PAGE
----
Day 12. Caldas de Reis to Iria Flavia
Our little room last night was way more comfy than we had expected. We had a room for four with a shared bathroom but as the only guests in the house, we had the place to ourselves.
We did our usual morning routines in silence before heading back into town to find breakfast. We all feel that now it’s dark and cold in the morning it makes more sense to eat before we start. This morning we thought we’d lost out as everything was closed but Jaqui spotted the opening times on the door and we waited for 2 minutes and lo and behold… breakfast. It wasn’t quite as wonderful as Pontevedre but it was very nice and this pilgrim is certainly not complaining!
My ankle feels easier but my toe is really quite sore. I know what I should do (rest it for a day) but that isn’t going to happen.. so I took a painkiller… don’t judge me 😀 if I can’t feel it then I’m happy. The blisters are taped and clean so I know I’ve done all I can… what I need most now is to walk for two more days. 😀 Actually it worked well for me today!
We left town through the old streets and crossed an equally old but very quaint little bridge. I tried to take photos but it was small and surrounded by modern buildings and the photos just don’t do it justice… so you’ll have to take my word for it.
We walked into open countryside; it’s cold but not as cold as it has been and it wasn’t long before layers were coming off… first gloves then hat and then scarf.
We reached a small village and made a stop for coffee. It was full of pilgrims, including The Viking. We greeted and exchanged pleasantries and ordered two cafe con leches and a hot chocolate. Blow me these were big! Great big steaming mugs of fabulous coffee! Oh I dream of Spanish coffee in these mugs… what a treat!
But time was marching and so should we. Off we went into the fields and then the forest. We were climbing today… we’ve been gently climbing for days and it feels high. We look across at wooded hills and watch birds soar across the blue skies. As the sun rises we can see the mist rising from the forest floor allowing the sun’s rays to be marked out like some forest disco light show. The leaves are turning orange and yellow and falling in the breeze and the path is transformed into some magical Kingdom where even the blades of grass sparkle. Oh Galicia put on her best for us this morning and is was a beautiful walk.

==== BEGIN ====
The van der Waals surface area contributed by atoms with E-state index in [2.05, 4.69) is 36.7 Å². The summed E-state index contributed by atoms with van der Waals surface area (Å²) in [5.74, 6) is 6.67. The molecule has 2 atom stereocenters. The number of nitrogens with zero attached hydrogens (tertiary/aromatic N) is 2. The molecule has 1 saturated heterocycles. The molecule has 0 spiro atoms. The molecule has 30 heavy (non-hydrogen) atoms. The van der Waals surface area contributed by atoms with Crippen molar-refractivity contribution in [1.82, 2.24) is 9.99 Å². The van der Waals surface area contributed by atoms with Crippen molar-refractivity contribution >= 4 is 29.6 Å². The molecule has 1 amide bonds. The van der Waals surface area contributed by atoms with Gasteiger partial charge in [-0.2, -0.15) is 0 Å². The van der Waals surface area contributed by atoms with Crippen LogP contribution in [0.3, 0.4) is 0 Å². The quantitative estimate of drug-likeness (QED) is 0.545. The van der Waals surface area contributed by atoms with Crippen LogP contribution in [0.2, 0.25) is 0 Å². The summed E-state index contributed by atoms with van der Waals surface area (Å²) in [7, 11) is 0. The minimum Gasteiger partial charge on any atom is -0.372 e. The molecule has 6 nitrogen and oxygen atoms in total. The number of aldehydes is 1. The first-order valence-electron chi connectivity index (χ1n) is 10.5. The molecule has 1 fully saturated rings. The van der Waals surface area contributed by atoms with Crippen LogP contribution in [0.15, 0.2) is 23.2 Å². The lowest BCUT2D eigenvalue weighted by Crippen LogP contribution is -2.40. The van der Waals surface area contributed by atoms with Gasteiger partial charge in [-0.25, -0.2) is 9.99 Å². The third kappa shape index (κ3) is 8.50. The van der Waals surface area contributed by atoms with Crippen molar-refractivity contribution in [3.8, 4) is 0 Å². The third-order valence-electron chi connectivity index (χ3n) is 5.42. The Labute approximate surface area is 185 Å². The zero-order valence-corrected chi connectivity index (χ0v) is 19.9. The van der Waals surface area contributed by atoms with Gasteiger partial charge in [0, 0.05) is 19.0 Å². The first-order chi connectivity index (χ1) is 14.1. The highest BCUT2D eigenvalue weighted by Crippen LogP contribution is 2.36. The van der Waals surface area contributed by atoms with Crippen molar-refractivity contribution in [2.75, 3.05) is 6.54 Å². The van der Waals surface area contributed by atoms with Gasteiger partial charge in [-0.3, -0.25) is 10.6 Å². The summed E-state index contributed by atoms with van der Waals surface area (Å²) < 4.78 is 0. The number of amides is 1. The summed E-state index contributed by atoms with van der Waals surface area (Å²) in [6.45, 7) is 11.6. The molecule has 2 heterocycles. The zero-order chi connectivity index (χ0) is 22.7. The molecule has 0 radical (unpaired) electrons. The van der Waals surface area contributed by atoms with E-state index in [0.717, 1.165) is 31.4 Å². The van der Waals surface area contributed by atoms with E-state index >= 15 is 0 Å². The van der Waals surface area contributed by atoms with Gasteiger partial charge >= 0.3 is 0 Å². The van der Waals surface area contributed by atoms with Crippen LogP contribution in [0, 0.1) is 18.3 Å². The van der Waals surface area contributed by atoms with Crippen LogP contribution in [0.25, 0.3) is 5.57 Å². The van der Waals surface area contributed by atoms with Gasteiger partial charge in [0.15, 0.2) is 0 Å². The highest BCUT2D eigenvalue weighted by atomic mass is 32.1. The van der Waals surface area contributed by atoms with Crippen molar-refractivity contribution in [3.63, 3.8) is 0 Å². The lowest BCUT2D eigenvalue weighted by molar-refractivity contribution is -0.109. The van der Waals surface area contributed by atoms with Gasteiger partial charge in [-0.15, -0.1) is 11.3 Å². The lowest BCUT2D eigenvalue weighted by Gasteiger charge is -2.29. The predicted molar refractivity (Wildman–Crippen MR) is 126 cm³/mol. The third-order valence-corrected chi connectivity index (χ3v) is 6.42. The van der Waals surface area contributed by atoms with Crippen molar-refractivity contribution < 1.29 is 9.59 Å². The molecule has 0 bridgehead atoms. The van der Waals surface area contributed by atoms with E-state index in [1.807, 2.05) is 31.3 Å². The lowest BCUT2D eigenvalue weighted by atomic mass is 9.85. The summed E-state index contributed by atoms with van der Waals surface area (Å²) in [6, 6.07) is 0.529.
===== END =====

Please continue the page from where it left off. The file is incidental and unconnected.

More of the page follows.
We left the forest and wandered into the village. The church bell was ringing a slow continual toll and people were arriving in sombre mood; there was to be a funeral. We stopped for lunch in the cafe at the top of the village and watched as more and more people arrived; the church was going to be full. As we ate, a large old dog stood in the garden behind us looking fixedly across at the church. He had such a sad expression that we wondered if perhaps he was in mourning too? Pipers and a drummer arrived and as we left the village we could hear bagpipes fill the silence across the valley. Once they stopped we heard gunfire… 5 equal shots and then one louder. This was repeated a few minutes later.
It was a surreal experience to be strangers looking on at such a private and intimate moment and we talked about how life and death is dealt with in different cultures. And that for the most part we are all forgotten within a generation or two. We walked on and into the next town all still pondering life and family and our children. Sometimes it all seems so difficult. Sometimes it seems like there are so many choices and that it is so easy to make mistakes… but it’s also so easy to forget how unimportant most of our worries are. .. when we put them into perspective.
We all pondered this and reflected on our walk… I really do believe that walking gives me a chance to see between the cracks. It gives me the chance to breathe fresh life into dark corners and these reflections and thoughts give me encouragement that I’m not doing too badly. I really believe that everyone should go walking in a foreign land… maybe the world would be a kinder place if we did?
We stopped at Padron for a cold drink and bumped into so many familiar faces… I love this aspect of camino life! Many people are staying in town but we decided to walk on another kilometre. And gosh it was a great choice!
I’d rung ahead to book and he said he would open just for us. We have the entire albergue to ourselves but it feels more like a posh apartment. When we arrived the chap asked if we would like at history lesson and we said yes please, so once we checked in he gave us the full history of Iria Flavia. Padron might be famous for its peppers but this little town has an amazing history… Celts and Romans all called it home… it has famous sons and daughters… even an illustrious English man featured… it has the first church in the world that was dedicated to the Virgin Mary and it was once more important than Santiago de Compostela…. and more important than all of this… it was here in this little settlement in the Galician hills that a man called James made his home… where a disciple of Jesus spoke and where people came to listen.
Just 22.5 kilometres to go.